Many Catholics who attend (usually exclusively) the traditional Latin Mass adhere to the disciplines in place during 1962, the year of the Roman missal permitted under Summorum Pontificum. Some do not. And some have crafted a sort of hybrid approach, selecting which fast days to observe and which days of abstinence to waive using a mix of 1962 and post-Vatican II disciplines.
Those who stick purely to 1962 have no challenges when it comes to the TLM and the corresponding discipline of the day. For instance, many of the collects of the TLM during Lent reference the ongoing fast, referring to the 40 day fast that was mandatory in 1962 (and centuries prior), only to be whittled down to two days following the Second Vatican Council. Fasting the 40 weekdays of Lent while attending the TLM avoids any contradictions between the propers and liberalizations enacted after 1962.
Those who choose a hybrid approach, though, have some challenges to reconcile. One such conundrum will happen on 1 July 2016, the feast of the Most Precious Blood of our Lord Jesus Christ, on the 1962 calendar. This first class feast lands on a Friday this year, a day of abstinence from meat.
In 1962, the discipline for abstinence on Fridays was only waived if a holy day of obligation (aka day of precept) landed on a Friday. So, Christmas 2015 and its octave day were, and would have been, Fridays where meat was permitted.
Following Vatican II, this was loosened greatly, where abstinence from meat on non-Lenten Fridays was subject to a decision from the local bishops' conference, and even then it was waived on all "solemnities" of the novus ordo liturgy. The nativity of Saint John the Baptist last Friday, 24 June, is a "solemnity" in the novus ordo (roughly equivalent to non-violet/black first class feasts on the 1962 calendar), so it meant abstinence (or whatever bishops allow substituted) was waived.
Herein lies a problem with trying to adhere to disciplines created for the novus ordo liturgy. Since there is no such thing as a solemnity of the Most Precious Blood of our Lord Jesus Christ on the novus ordo calendar, what does that mean for the applicability of post-Vatican II discipline for someone attending the TLM this Friday? Is abstinence waived only if one attends the 1962 Mass?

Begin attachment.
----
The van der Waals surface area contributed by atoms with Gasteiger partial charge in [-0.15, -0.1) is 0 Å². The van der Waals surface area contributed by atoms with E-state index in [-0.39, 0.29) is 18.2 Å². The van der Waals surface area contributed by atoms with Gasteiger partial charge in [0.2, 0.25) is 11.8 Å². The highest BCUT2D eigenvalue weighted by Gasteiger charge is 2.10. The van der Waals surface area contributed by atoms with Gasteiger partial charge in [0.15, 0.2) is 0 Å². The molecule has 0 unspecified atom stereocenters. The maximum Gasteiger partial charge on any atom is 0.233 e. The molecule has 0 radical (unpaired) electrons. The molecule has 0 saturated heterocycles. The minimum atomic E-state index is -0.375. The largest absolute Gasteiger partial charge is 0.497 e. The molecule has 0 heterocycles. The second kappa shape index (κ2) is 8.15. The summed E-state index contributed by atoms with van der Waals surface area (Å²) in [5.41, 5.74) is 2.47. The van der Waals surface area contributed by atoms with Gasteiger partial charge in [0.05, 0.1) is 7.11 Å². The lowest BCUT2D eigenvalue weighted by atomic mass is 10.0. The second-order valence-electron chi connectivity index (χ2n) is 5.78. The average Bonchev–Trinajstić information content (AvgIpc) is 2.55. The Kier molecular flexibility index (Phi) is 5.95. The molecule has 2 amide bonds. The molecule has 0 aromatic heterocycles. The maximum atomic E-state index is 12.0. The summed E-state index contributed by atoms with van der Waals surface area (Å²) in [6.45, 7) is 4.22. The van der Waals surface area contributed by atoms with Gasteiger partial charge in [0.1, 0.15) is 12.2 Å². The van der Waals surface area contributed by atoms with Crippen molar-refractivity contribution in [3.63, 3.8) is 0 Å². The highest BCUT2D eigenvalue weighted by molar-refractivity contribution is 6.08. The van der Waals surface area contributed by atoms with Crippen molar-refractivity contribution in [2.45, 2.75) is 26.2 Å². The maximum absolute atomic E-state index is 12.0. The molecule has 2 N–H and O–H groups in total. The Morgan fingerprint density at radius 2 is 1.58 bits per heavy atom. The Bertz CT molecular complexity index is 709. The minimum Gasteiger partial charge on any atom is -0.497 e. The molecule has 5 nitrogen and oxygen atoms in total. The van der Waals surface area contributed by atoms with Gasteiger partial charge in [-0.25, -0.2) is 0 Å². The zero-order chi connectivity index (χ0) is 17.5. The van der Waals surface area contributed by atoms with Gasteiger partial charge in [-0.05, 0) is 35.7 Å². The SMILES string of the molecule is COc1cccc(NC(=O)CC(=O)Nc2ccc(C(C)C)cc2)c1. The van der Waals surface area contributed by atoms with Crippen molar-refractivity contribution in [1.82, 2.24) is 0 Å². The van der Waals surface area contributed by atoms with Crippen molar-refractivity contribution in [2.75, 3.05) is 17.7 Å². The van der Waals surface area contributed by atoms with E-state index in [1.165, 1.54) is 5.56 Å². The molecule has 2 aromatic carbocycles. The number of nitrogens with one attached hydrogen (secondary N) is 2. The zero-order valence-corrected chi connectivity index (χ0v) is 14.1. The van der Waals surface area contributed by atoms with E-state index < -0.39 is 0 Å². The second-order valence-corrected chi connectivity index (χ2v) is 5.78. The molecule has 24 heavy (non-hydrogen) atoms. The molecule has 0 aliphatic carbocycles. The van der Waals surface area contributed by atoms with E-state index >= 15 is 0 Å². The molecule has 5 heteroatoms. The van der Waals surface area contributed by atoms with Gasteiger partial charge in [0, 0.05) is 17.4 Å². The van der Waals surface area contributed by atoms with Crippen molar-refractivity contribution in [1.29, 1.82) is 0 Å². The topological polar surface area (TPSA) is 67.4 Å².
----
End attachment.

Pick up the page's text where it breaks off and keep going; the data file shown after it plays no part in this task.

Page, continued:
Of course the easiest solution here is to adhere to all of the disciplines in place during 1962, including abstinence every Friday of the year unless the Friday is a holy day of obligation. Well, perhaps it's not easy to abstain on Easter Friday and other non-obligatory first class liturgical days, but it certainly more logical. Sticking to both the 1962 missal and the 1962 disciplines means there will never be a time where you are trying to stick a square peg into a round hole.
The 1962 discipline is not mandatory anymore, and no one is claiming it is, as there is a new Code of Canon Law that has lawfully suppressed the 1917 version. One is just as free to ignore the 1962 discipline as he is to attend a 30-minute Saturday night novus ordo each week instead of a Sunday TLM.
But perhaps there is some wisdom in trying to correspond liturgy with discipline, using 1962 as the definitive year for both. This is why the Priestly Fraternity of Saint Peter, in its annual Ordo, lists both the current practice that is binding alongside a box summarizing the discipline in place during the 1962 missal. From page 25 of the 2016 Ordo, it reads:
The Discipline of 1962
Laws of Days of Abstinence
- Applies on one's 7th birthday.
- Complete Abstinence: all Fridays of the year, Ash Wednesday, Holy Saturday, and the Vigil of Christmas.
- Partial Abstinence (meat and soup or gravy from meat permitted once a day at the principal meal): all the days of Lent, the Ember Days of Wednesday and Saturday, and the Vigils of Pentecost and the Assumption.
- Abstinence from meat is dispensed on Holy Days of Obligation.
Laws of Fast
- Applies for those aged 21 to 59, inclusive. [N.B. post-'62 law lowers this to 18.]
- Days of Lent from Ash Wednesday inclusive, Ember Days, and Vigils of Christmas, Pentecost, and the Assumption.
- One full meal permitted and two other meals may be taken which, when combined, are less than a full meal.
The Law of the Eucharistic Fast
- The complete fast from all food and drink (except water or medicine) for three hours before the reception of Holy Communion. Those who are able to maintain the midnight fast, which was the previous discipline, are still encouraged to do so.